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9\. Direct Observation

  • As a matter of fact, the inquest or trial scene in detective fiction makes a great point of the testimony of eye witnesses. Yet really the utter unreliability of eye witnesses has often been remarked upon; and Hawthorne, in his "Note-Book," says:
  • > "Every day of my life makes me feel more and more how seldom a fact is accurately stated; how, almost invariably, when a story has passed through the mind of a third person it becomes, so far as regards the impression that it makes in further repetitions, little better than a falsehood, and this, too, though the narrator be the most truth-seeking person in existence. How marvelous the tendency is. Is truth a fantasy which we are to pursue forever and never grasp?"
  • Now, it is sufficient to pay attention to the conversations in which we take part every day to discover that the worth of evidence depends to a very small degree on the good faith or the moral value of the witness. Who is there who has not seen for himself to what an extent accounts of the same fact may differ, even when related by serious witnesses endeavouring to keep scrupulously to the truth?
  • Nothing, indeed, is more difficult than to tell the truth; that is to say, to recount the past, to make a deposition upon some fact, even if the fact be one which has come a great number of times under our own eyes.
  • To prove that this is so, let the reader make the following simple experiment.
  • Without any preliminary, ask a number of persons kindly to draw from memory the figure which indicates six o'clock, exactly as it appears on the dials of their watches. You will find that some of these persons will simply write the figure VI or 6; others, sharper, remembering that the figures take their line of direction from the centre of the dial, will write the symbol upside down, IX or 9. Everybody, however, will be quite convinced that his particular testimony is correct, and ready to swear to it on oath. Now ask them to take out their watches and look at them. Most of them will discover to their stupefaction that the figure VI or IX which they saw so clearly at the foot of the imaginary watch floating before their mind's eye has no existence at all on the dial of the real watch, where its place is taken by the small seconds- hand dial!
  • Here, then, we have a great number of inaccurate depositions; and yet, how often in the course of a day do most people look at their watches! There is no doubt, moreover, that all these people whom you have thus proved to be wrong acted in perfect good faith; not one of them had any wilful intention of deceiving.
  • Again, it is not uncommon to find a man who has owned his watch for many years, utterly unable to state whether the hours on the dial are indicated by Roman numerals or Arabic figures. This means only lack of observation, but quite as common is mistaken observation.
  • An amusing practical test of this is thus related of Professor Dueck. In order to test the memory and susceptibility to suggestion of his pupils he performed the following experiment on forty-eight boys between the ages of fourteen and seventeen. He passed a silver coin about the size of a fifty-cent piece around the class, instructing each boy to examine it carefully, but giving no further indications as to the purpose of his action. At the end of the lesson, which in other respects proceeded as usual, Professor Dueck, having again taken possession of the coin, addressed the class as follows:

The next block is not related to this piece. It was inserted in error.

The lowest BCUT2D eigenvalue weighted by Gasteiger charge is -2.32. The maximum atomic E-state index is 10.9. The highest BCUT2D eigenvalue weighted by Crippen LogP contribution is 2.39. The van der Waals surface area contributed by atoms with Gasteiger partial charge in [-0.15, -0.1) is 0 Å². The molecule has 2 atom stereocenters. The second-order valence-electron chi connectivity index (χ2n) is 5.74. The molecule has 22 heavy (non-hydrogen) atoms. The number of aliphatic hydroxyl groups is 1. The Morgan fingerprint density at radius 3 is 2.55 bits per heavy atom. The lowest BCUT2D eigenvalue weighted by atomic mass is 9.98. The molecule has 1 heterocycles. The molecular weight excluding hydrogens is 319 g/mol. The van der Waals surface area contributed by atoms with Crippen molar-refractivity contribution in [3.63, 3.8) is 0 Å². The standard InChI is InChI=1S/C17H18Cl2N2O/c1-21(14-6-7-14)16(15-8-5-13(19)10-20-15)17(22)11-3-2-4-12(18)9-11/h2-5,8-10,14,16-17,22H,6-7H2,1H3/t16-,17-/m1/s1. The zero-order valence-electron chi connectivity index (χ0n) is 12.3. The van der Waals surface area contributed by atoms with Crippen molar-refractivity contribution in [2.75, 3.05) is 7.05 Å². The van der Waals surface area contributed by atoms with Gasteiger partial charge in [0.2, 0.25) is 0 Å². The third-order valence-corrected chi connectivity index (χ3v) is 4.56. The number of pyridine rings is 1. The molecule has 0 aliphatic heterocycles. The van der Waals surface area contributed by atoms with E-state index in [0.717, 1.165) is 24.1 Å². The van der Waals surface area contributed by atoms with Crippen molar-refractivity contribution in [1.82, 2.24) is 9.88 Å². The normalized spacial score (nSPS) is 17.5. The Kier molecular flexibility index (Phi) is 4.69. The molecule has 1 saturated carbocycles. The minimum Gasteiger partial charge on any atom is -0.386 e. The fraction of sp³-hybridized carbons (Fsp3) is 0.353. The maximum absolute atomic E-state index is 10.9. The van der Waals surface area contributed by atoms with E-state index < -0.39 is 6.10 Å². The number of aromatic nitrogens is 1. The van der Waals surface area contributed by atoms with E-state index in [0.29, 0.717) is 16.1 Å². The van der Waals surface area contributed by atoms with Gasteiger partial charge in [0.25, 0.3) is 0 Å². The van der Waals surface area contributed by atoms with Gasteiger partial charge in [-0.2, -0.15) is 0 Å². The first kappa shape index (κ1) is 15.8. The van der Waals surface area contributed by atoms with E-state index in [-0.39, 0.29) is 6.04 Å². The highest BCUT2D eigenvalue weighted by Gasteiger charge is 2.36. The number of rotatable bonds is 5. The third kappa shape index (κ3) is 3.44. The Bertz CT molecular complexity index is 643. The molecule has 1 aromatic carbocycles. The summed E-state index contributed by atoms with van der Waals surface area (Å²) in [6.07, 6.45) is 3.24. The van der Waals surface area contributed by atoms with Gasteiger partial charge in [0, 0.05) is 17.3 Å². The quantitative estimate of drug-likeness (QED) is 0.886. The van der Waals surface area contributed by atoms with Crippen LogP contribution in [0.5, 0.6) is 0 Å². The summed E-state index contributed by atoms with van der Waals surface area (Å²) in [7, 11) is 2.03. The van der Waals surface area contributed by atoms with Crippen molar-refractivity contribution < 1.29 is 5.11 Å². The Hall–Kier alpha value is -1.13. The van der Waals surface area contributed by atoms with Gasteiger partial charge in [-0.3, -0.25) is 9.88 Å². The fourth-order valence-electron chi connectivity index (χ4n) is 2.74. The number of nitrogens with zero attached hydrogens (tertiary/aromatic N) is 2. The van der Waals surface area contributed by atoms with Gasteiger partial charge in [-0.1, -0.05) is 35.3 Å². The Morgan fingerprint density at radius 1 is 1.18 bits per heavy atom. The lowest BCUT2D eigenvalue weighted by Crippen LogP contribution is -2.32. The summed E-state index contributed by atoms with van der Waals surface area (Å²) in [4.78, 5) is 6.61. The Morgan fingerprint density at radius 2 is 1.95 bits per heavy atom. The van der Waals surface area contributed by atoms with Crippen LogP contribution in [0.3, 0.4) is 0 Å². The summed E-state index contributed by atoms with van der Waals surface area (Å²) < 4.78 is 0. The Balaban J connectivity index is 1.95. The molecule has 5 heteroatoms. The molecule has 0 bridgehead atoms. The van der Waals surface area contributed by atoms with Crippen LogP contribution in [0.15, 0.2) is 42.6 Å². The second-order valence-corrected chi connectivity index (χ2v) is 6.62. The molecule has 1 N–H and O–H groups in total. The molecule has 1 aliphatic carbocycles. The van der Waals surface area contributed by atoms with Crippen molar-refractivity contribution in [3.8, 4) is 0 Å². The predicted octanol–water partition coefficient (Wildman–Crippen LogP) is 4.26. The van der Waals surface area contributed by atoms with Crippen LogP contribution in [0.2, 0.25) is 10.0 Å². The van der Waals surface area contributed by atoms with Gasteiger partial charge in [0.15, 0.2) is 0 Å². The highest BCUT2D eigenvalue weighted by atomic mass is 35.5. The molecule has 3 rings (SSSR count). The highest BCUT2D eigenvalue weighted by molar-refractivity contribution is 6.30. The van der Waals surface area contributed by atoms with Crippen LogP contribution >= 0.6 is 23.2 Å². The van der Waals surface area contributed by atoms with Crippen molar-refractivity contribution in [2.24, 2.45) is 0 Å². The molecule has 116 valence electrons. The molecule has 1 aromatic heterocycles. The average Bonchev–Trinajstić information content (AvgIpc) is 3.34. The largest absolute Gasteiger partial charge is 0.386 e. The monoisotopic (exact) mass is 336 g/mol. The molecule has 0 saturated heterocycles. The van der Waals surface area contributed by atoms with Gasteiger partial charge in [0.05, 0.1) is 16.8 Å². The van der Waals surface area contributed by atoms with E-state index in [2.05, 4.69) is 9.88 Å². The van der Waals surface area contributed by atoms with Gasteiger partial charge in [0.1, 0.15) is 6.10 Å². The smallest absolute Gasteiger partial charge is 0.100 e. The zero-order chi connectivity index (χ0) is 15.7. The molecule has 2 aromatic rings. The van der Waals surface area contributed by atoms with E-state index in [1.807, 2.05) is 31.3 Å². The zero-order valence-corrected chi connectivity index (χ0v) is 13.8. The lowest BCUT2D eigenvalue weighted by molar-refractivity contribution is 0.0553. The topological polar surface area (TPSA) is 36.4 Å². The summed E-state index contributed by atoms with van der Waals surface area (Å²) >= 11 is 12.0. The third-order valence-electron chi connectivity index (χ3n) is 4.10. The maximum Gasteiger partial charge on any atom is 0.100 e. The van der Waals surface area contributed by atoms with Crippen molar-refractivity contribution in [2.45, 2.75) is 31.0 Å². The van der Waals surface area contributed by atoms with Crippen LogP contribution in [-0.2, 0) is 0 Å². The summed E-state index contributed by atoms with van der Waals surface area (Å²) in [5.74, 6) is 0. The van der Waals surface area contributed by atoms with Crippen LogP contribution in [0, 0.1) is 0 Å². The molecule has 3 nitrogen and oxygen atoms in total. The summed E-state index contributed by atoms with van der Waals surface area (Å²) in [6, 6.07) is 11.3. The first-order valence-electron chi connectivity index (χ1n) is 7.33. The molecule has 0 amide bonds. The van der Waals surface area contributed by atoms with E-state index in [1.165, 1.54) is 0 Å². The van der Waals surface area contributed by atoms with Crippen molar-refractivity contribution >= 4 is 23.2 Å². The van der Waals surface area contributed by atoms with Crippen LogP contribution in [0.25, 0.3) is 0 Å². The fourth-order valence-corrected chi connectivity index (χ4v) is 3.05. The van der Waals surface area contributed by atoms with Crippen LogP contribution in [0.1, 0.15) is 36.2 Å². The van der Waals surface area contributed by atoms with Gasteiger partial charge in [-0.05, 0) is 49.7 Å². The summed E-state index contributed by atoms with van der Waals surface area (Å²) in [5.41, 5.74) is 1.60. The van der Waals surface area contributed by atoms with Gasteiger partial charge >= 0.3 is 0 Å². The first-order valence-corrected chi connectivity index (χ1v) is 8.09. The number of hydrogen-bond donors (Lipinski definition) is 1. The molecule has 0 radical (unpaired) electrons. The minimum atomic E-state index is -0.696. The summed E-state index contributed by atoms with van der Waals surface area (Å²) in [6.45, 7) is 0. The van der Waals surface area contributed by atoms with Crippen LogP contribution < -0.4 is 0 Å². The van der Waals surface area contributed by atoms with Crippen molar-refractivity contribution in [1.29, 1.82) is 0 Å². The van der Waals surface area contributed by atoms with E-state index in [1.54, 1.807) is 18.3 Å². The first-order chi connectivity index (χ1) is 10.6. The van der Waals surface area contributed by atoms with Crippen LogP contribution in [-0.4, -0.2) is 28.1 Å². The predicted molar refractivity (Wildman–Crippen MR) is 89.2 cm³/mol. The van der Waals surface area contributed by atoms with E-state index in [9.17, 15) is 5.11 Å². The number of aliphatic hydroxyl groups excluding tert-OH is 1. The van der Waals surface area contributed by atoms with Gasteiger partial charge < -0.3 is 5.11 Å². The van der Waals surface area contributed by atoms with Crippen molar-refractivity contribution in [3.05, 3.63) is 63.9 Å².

• > "You have no doubt observed that the coin which I handed around had a hole in it; now I should like to test your powers of observation. I am, therefore, going to ask each of you to indicate the point on the coin where the hole is found. Just take a piece of paper, draw a circle upon it, and indicate roughly the position of the head on the coin and of the hole which you observed."
  • As a matter of fact there was no hole in the coin at all. Nevertheless no fewer than forty-four out of the forty-eight pupils indicated the position of the alleged hole in the coin, some even indicating the position of two holes.
  • Of the four remaining pupils, only one positively asserted that there was no hole in the coin, the other three merely said that they had not observed the hole.
  • This alone is interesting enough, but there were several other features in the case which are well worth recording. In the first place the one and only individual who had not been open to suggestion was a boy who had previously shown his independence by giving considerable difficulty in matters of discipline. Furthermore, several of the younger boys, even after they were told that there was no hole in the coin, absolutely refused to admit this.
  • The Scientific American, commenting upon this experiment, remarks:
  • > "It hardly needs to be pointed out how significant an observation of this character is in its bearing on legal testimony. We must not be surprised that the witness may under certain circumstances not merely make a certain statement incompatible with facts, but may even insist in his erroneous belief in the face of overwhelming evidence against it—and all this in perfectly good faith."